Poinsettias will not withstand a frost and can be killed if temperature goes below 10oC for an extended period. Avoid leaving the plant in an unheated car, and protect it with a light covering when transporting it from store to car or car to home. To keep the poinsettia in bloom as long as possible, maintain a temperature of 18-20o C during the day. Dropping the temperature to about 16o C. at night will not hurt the plant. However, cold drafts or allowing the leaves to touch a cold window can injure the leaves and cause premature leaf drop. If you've ever seen a weak poinsettia in bloom, with only a couple of leaves hanging on, it was probably exposed to temperatures that were too cool or to extreme shifts in temperature.

Keep Poinsettia Outside

You can keep poinsettia plants outdoors if temperatures remain above 10o C or you protect them from freezes. They enjoy the same conditions outdoors that they do indoors, namely a bright, sunny location that is shielded from wind. If planted in the ground, poinsettias prefer well-draining, slightly acidic soil. Outdoor poinsettias tend to grow weak, so they should be trimmed regularly.

With proper care, your poinsettia will last through the holiday season and right into late winter.

Pay attention to the following tips:

Place in a room where there is bright natural light but not where the sun will shine directly on the plant.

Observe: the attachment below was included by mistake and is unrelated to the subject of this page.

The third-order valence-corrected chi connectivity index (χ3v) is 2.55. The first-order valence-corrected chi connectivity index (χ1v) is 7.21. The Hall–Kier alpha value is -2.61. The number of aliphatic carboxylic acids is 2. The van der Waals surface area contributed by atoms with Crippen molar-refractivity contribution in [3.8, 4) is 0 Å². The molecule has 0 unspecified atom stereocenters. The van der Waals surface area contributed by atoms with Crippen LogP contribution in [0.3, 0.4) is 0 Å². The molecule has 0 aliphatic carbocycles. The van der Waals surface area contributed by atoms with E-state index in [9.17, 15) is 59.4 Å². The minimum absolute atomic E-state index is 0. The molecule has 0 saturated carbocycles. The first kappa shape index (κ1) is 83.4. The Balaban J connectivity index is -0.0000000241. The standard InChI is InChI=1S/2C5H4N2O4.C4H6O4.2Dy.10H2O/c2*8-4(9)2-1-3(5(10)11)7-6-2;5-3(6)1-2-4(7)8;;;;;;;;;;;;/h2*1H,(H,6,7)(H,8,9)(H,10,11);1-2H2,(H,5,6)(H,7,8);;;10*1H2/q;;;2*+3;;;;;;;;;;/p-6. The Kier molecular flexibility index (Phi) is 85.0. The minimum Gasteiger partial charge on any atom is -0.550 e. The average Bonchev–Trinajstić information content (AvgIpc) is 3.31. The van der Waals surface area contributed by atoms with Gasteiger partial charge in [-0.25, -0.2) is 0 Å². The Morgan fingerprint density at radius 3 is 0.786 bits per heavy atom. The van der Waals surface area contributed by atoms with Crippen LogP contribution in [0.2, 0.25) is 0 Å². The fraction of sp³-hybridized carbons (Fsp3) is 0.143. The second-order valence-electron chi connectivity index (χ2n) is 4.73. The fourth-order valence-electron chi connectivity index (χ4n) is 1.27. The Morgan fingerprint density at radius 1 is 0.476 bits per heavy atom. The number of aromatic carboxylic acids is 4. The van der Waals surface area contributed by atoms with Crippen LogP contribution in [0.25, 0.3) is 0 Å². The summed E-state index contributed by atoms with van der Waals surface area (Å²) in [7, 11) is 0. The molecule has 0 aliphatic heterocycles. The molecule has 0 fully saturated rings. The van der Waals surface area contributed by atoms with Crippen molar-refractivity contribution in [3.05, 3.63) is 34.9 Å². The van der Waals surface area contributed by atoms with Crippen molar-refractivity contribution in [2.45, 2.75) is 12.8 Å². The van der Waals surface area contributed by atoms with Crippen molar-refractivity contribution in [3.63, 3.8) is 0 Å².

Keep the plant away from locations where it will receive hot or cold draughts.

Water the plant thoroughly when the soil surface is dry to the touch. Discard any excess water which  remains in the saucer after 10 minutes.

The bright color of the bracts will remain bright longer if temperatures do not exceed 22°C.


A more likely problem to watch out for is contact dermatitis. The Poinsettia plant exudes a milky sap when broken. Many people are sensitive to this sap, which can cause an itchy rash. Be especially careful not to rub your eyes after touching the plants. To be safe, wash your hands after handling a poinsettia plant and try to avoid pinching or pruning them with bare hands.

All parts of the poinsettia plant are mildly toxic, so keep the plants away from children and pets.

The impressive red leaves of poinsettia will give a touch of warmth to any decoration. Some decoration options are:

Hang it on the front door, as a wreath or bouquet.

Place an arrangement of poinsettia above or next to the fireplace and create a festive atmosphere.

Combine with candles creating a romantic atmosphere, always in the spirit of Christmas.

Welcome your holiday guests with a decorating festive arrangement.

We often see poinsettias forming a Christmas tree.

Poinsettia is great wherever you place it. It is also a great choice to give your loved ones along with your holiday wishes. Have a look at and find a wide range of beautiful arrangements of poinsettia and more Christmas flowers.